Interview with a Newly Minted Electronic Court Reporter

October 22nd, 2018
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There is a shortage of court reporters across the nation, leading to long waits in some courtrooms when there's no court reporter available. One way this shortage is being addressed is by the increasing utilization of electronic court reporters.



As an early adopter of new technologies, Legal Media Experts was one of the first court reporting firms in the nation to hire and train electronic court reporters. One benefit of this new method is the dramatically shortened training time and cost, meaning a new reporter can be on the job in months instead of years.



This shortened training time makes it easier for people to undertake a mid-life career change, and some new court reporters have even come out of retirement to join the profession. This week we are spotlighting one of our newest electronic court reporters, Charlene, who was retired from a career as an assistant to high-level executives at a major multi-national corporation before deciding to become a court reporter.



How long has it taken you to train as an electronic court reporter? For people who don't know anything about the process, and who might be interested in it, what was the easiest part? What was the hardest part?



It has taken me about five months to get to the point where I am now reporting depositions on my own, but it can be done in a shorter amount of time - depending on how often you're able to attend training depositions. I had to become a Notary, and learn After becoming familiar with how to operate the equipment, I shadowed a couple of the court reporters in the firm to numerous depositions to learn how to operate the equipment, what apps I may need on my phone (or iPad), and how to take notes. The equipment can sometimes be confusing, but I found that watching a video tutorial or two helped me to understand it better. One advantage I had was that my daughter has been a court reporter for over 20 years, and by reading some of her transcripts and talking to her about her job over the years I was already familiar with court terminology and what information a reporter needs to send to a transcriber.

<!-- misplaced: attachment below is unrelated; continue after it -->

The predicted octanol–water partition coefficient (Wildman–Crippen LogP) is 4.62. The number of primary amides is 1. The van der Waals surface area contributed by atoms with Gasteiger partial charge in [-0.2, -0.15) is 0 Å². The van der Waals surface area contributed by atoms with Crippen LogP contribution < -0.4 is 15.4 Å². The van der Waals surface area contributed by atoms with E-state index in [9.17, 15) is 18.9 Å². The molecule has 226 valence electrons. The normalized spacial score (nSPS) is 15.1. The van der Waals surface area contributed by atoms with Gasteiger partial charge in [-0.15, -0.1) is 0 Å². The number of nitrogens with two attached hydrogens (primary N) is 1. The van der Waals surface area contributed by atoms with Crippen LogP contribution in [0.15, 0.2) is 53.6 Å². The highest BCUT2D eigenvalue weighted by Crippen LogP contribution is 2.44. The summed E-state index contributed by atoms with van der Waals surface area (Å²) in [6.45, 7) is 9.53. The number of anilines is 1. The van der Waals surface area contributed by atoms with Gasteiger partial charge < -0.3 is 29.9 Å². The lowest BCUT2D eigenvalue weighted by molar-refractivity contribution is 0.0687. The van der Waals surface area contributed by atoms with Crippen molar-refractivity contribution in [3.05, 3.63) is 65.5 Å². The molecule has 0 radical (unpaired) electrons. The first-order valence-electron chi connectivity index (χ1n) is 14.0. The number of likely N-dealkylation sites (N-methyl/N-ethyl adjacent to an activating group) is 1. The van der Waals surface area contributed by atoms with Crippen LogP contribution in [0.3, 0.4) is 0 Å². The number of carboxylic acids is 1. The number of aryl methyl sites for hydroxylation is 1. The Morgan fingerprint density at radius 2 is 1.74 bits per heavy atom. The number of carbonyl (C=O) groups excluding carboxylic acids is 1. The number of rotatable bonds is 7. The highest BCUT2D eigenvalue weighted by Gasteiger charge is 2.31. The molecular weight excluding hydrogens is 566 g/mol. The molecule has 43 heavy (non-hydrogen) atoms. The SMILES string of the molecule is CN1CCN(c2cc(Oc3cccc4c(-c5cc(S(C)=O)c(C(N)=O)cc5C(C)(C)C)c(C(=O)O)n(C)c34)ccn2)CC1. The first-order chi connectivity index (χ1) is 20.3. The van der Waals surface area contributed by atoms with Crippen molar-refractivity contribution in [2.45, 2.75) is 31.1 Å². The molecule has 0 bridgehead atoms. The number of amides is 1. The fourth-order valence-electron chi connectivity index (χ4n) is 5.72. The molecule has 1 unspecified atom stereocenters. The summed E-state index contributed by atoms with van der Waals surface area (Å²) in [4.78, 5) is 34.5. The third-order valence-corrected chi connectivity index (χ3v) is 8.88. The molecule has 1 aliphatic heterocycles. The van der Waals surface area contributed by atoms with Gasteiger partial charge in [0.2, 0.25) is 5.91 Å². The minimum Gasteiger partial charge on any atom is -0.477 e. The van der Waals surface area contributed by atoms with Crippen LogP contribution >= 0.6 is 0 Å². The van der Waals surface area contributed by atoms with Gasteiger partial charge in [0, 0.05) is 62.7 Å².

What aspects of being a court reporter appealed to you as someone partially coming out of retirement?



Freelance court reporting appealed to me because I can decide which jobs I will be able to take, especially if one conflicts with an appointment that I had already scheduled.  In addition, I am able to be out of the house and meet new people.



What has been the most surprising part of this journey?



I was happily surprised to learn that there's something that retired individuals are needed for.
What has been the most interesting thing you've heard in the depositions you've taken so far?
While I can't comment on specific cases, the most interesting, although very tragic, cases I've worked on so far have been wrongful death cases.



Thank you for answering these questions, Charlene!



If you'd like to learn more about a career in electronic court reporting, more information can be found at AAERT. If you'd like to learn more about working with Legal Media Experts as an electronic reporter or a transcriber, contact us here https://www.legalmediaexperts.com/contact-lme